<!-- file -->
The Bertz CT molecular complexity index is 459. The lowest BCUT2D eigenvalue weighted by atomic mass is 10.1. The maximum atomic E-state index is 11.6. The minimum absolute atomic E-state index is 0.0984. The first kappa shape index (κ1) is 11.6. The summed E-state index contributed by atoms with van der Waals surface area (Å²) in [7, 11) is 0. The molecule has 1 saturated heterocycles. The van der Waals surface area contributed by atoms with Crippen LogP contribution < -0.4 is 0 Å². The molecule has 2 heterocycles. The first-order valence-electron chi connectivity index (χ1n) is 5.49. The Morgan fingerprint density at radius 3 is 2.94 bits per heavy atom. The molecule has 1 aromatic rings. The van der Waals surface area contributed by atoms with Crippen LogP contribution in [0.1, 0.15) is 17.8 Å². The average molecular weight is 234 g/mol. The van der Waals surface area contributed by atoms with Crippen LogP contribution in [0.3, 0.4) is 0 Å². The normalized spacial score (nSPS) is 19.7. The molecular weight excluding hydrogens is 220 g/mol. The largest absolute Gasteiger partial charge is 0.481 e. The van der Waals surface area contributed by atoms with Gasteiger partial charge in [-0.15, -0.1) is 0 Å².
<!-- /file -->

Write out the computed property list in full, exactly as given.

The Bertz CT molecular complexity index is 459. The lowest BCUT2D eigenvalue weighted by atomic mass is 10.1. The maximum atomic E-state index is 11.6. The minimum absolute atomic E-state index is 0.0984. The first kappa shape index (κ1) is 11.6. The summed E-state index contributed by atoms with van der Waals surface area (Å²) in [7, 11) is 0. The molecule has 1 saturated heterocycles. The van der Waals surface area contributed by atoms with Crippen LogP contribution < -0.4 is 0 Å². The molecule has 2 heterocycles. The first-order valence-electron chi connectivity index (χ1n) is 5.49. The Morgan fingerprint density at radius 3 is 2.94 bits per heavy atom. The molecule has 1 aromatic rings. The van der Waals surface area contributed by atoms with Crippen LogP contribution in [0.1, 0.15) is 17.8 Å². The average molecular weight is 234 g/mol. The van der Waals surface area contributed by atoms with Crippen LogP contribution in [0.3, 0.4) is 0 Å². The normalized spacial score (nSPS) is 19.7. The molecular weight excluding hydrogens is 220 g/mol. The largest absolute Gasteiger partial charge is 0.481 e. The van der Waals surface area contributed by atoms with Gasteiger partial charge in [-0.15, -0.1) is 0 Å².